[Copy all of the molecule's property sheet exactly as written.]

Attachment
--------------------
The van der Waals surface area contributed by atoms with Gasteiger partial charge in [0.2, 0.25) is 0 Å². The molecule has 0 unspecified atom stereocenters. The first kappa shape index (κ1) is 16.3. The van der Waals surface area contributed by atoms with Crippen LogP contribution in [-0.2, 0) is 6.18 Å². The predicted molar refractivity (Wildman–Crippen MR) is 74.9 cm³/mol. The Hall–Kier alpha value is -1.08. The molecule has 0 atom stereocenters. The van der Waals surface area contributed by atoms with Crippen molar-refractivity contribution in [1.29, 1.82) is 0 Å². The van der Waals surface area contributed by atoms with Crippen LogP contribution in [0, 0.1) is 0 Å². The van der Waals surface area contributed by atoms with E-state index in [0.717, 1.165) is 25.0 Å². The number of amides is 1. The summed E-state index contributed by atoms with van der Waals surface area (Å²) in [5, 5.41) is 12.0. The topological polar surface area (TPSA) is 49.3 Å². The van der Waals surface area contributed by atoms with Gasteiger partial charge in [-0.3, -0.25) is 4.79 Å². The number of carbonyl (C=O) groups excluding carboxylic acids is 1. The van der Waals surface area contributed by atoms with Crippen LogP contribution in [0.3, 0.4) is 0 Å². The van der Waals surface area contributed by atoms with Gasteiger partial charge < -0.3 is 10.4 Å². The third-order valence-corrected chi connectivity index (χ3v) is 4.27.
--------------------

The van der Waals surface area contributed by atoms with Gasteiger partial charge in [0.2, 0.25) is 0 Å². The molecule has 0 unspecified atom stereocenters. The first kappa shape index (κ1) is 16.3. The van der Waals surface area contributed by atoms with Crippen LogP contribution in [-0.2, 0) is 6.18 Å². The predicted molar refractivity (Wildman–Crippen MR) is 74.9 cm³/mol. The Hall–Kier alpha value is -1.08. The molecule has 0 atom stereocenters. The van der Waals surface area contributed by atoms with Crippen molar-refractivity contribution in [1.29, 1.82) is 0 Å². The van der Waals surface area contributed by atoms with Crippen LogP contribution in [0, 0.1) is 0 Å². The van der Waals surface area contributed by atoms with E-state index in [0.717, 1.165) is 25.0 Å². The number of amides is 1. The summed E-state index contributed by atoms with van der Waals surface area (Å²) in [5, 5.41) is 12.0. The topological polar surface area (TPSA) is 49.3 Å². The van der Waals surface area contributed by atoms with Gasteiger partial charge in [-0.3, -0.25) is 4.79 Å². The number of carbonyl (C=O) groups excluding carboxylic acids is 1. The van der Waals surface area contributed by atoms with Crippen LogP contribution in [0.3, 0.4) is 0 Å². The van der Waals surface area contributed by atoms with Gasteiger partial charge < -0.3 is 10.4 Å². The third-order valence-corrected chi connectivity index (χ3v) is 4.27.